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BUSINESS
January 13, 2014 | By Marc Lifsher
SACRAMENTO -- Bernice Tingle, 67, lost her life's savings of over $1 million to a convicted Bay Area Ponzi scheme operator, who's now serving 46 months in federal prison. The retired phone company manager says she now barely gets by on the income she has left. But state tax collectors came after her for $84,000 in taxes on the paper profits that she never got. The debt now is $135,000 with interest and penalty charges. Tingle got some relief from the IRS, thanks to a ruling helping victims of the more infamous Ponzi schemer Bernard L. Madoff.
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BUSINESS
January 13, 2014 | By Marc Lifsher
SACRAMENTO -- Bernice Tingle, 67, lost her life's savings of over $1 million to a convicted Bay Area Ponzi scheme operator, who's now serving 46 months in federal prison. The retired phone company manager says she now barely gets by on the income she has left. But state tax collectors came after her for $84,000 in taxes on the paper profits that she never got. The debt now is $135,000 with interest and penalty charges. Tingle got some relief from the IRS, thanks to a ruling helping victims of the more infamous Ponzi schemer Bernard L. Madoff.
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BUSINESS
June 24, 2009 | Associated Press
Bernard Madoff's lawyer has told a judge scheduled to sentence the disgraced financier next week that 12 years in prison would be sufficient punishment for the man who swindled tens of billions of investors' dollars in one of history's biggest frauds. But a Colorado woman who says her family was ruined financially by Madoff's thievery said that sentence might work only "if he was hung by his toes" the whole time.
BUSINESS
January 7, 2014 | By Stuart Pfeifer
JPMorgan Chase & Co. has agreed to pay $1.7 billion to resolve a Justice Department investigation into its role in Bernard Madoff's multibillion-dollar Ponzi scheme. The giant Wall Street firm, which served as Madoff's primary banker, acknowledged that it failed to alert authorities to suspicious activity in Madoff's accounts as required under federal law. Prosecutors with the U.S. attorney's office for the Southern District of New York agreed to defer a criminal prosecution in exchange for the monetary penalty, which will be forwarded to victims of the Ponzi scheme.
BUSINESS
January 9, 2009 | Tom Petruno
Hollywood mogul Jeffrey Katzenberg says the losses on his personal investments with Bernard L. Madoff have done "extraordinary damage" to his philanthropic efforts. In an interview with CNBC on Thursday, the DreamWorks Animation SKG chief said it was a "disgrace" that Madoff remained free pending the next phase of his case.
BUSINESS
March 17, 2009 | Associated Press
Prosecutors probing Bernard L. Madoff's massive fraud are determined to leave his wife with almost nothing after telling a Manhattan court that they consider more than $100 million in assets, most of it listed in her name, to be the fruits of her husband's crimes. The government even included a $39,000 Steinway piano and $65,000 in silverware, both owned by Ruth Madoff, in items it said it would try to force the Madoffs to forfeit. The list was in a three-page document filed in U.S.
BUSINESS
May 27, 2009 | Associated Press
A Spanish bank that was among the biggest losers in the Bernard Madoff swindle has cut a deal to avoid a legal brawl with the trustee trying to unwind the massive Ponzi scheme. The settlement, announced Tuesday, calls for Banco Santander to pay $235 million to resolve potential legal claims over withdrawals a subsidiary made from its investments with Madoff in the 90 days before the fraud collapsed.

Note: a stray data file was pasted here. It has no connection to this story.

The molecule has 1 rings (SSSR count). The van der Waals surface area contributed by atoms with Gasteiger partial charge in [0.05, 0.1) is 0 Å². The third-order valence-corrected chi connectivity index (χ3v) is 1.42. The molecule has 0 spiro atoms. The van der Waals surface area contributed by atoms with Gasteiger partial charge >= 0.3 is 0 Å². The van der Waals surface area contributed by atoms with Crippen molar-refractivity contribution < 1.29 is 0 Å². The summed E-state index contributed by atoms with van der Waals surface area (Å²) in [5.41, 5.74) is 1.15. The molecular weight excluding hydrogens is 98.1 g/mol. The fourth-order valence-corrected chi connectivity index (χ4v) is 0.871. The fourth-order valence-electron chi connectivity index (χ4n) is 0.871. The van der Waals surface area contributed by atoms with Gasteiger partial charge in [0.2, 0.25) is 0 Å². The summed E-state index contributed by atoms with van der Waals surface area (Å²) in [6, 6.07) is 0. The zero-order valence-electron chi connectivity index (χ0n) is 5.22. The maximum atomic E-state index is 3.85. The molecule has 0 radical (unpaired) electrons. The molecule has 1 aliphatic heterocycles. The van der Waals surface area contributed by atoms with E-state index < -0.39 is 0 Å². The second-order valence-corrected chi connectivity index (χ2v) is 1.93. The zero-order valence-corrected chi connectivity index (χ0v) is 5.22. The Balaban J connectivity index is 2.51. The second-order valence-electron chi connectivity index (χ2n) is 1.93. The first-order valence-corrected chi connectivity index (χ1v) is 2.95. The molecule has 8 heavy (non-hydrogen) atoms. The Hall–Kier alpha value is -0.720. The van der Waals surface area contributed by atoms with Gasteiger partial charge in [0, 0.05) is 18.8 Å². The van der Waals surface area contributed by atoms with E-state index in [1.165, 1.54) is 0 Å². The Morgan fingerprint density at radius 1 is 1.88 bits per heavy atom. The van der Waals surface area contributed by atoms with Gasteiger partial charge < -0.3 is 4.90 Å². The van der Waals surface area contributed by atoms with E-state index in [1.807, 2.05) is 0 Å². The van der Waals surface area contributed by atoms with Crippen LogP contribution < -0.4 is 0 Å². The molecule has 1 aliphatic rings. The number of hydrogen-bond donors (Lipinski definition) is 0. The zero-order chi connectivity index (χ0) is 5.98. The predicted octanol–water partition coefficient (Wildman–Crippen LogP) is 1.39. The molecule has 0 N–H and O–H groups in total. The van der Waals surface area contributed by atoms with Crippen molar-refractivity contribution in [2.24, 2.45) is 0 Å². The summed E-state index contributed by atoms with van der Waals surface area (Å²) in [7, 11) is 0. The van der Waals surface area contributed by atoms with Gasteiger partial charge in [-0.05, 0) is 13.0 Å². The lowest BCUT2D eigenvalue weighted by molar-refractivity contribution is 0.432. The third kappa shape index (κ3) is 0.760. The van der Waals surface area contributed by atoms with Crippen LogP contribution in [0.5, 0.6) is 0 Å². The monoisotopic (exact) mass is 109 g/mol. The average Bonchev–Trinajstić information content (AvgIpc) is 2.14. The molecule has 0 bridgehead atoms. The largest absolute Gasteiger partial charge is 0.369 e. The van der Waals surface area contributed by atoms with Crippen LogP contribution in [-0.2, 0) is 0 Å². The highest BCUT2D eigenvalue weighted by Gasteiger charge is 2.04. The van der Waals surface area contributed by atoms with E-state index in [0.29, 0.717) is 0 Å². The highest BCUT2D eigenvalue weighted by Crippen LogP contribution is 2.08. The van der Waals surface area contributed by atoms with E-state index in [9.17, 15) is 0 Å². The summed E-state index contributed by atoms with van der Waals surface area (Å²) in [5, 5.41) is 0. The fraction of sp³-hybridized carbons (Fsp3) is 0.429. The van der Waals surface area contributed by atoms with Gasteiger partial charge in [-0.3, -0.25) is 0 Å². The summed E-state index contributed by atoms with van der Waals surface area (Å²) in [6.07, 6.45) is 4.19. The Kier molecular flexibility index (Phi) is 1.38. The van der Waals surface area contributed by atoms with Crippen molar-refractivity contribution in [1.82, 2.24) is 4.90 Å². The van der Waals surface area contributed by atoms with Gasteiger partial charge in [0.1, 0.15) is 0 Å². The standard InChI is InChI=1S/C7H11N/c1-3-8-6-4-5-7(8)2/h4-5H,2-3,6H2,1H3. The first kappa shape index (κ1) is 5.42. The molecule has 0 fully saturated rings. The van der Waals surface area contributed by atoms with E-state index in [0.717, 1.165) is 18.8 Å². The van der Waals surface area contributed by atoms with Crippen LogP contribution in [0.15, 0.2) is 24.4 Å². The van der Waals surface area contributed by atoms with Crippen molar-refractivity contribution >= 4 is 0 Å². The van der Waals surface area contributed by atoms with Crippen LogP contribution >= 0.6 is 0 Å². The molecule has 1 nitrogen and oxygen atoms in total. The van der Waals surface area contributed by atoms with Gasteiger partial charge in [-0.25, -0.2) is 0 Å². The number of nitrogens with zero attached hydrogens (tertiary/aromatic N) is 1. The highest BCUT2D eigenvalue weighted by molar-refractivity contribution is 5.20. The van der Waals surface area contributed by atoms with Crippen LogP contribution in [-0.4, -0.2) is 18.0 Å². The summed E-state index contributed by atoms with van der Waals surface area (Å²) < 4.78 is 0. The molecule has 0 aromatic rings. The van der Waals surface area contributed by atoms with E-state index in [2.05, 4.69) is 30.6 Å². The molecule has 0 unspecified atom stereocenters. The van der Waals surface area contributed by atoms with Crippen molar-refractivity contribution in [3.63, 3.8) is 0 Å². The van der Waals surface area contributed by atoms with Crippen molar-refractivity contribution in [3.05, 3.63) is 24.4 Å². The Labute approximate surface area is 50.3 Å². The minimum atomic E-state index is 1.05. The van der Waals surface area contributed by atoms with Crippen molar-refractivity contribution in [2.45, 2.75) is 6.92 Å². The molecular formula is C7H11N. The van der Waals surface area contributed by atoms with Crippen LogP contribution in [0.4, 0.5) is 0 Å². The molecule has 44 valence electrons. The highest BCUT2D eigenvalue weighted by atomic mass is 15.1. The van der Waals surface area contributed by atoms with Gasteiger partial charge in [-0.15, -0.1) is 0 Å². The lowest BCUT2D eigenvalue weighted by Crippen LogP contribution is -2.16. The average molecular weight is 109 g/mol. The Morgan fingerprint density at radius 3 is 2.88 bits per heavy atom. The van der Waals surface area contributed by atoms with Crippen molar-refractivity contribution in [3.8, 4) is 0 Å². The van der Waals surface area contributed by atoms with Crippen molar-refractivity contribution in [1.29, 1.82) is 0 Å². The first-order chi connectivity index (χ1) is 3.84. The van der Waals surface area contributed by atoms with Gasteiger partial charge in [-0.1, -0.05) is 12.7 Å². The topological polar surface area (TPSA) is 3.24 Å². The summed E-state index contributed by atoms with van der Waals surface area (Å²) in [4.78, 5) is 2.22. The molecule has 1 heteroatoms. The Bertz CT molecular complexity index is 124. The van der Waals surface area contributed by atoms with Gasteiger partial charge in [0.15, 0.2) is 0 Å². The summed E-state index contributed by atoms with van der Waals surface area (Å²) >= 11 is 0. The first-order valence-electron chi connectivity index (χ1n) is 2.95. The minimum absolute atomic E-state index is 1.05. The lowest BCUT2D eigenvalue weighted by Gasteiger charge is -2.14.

BUSINESS
April 24, 2009 | Bloomberg News
The trustee liquidating Bernard Madoff's defunct money management firm told 223 investors to return as much as $735 million or face legal action, a person familiar with the matter said. "The trustee demands that you immediately return such amounts to the trustee for the benefit of all defrauded creditors" of Bernard L. Madoff Investment Securities, according to a copy of the letter.
OPINION
June 30, 2009
Bernard Madoff's apology was all we could have asked for. It wasn't halfhearted or mealy-mouthed. He accepted responsibility for his actions and didn't slip in any caveats, justifications or self-exculpatory asides. "I'm sorry," the 71-year-old convicted swindler said, turning around in the courtroom to face his victims. "I live in a tormented state now, knowing of the pain and suffering that I've created." Great. Except for one little problem.
BUSINESS
December 23, 2008 | Times Staff and Wire Reports
Facebook Inc., operator of the world's largest social-networking site, removed a page dedicated to Bernard Madoff after some users posted comments complimenting and jeering his alleged $50-billion fraud. Facebook judges whether the content of a page is inappropriate if it gets complaints, spokesman Larry Yu said. Facebook, after inquiries by Bloomberg News, concluded that the pages may not have been authorized as required by Madoff or his representatives.
BUSINESS
January 7, 2014 | By Walter Hamilton and Stuart Pfeifer
When Bernard L. Madoff's Ponzi scheme was revealed five years ago, the big question was whether he pulled off the jaw-dropping crime by himself. Madoff stubbornly claimed to have acted alone, but it became clear Tuesday that he got a significant assist from one of the world's premier financial institutions. JPMorgan Chase & Co. agreed to pay $2.6 billion for ignoring numerous warning signs that could have exposed the $17.5-billion fraud years earlier. Internal emails showed that JPMorgan employees repeatedly questioned the towering investment returns that Madoff claimed to be notching.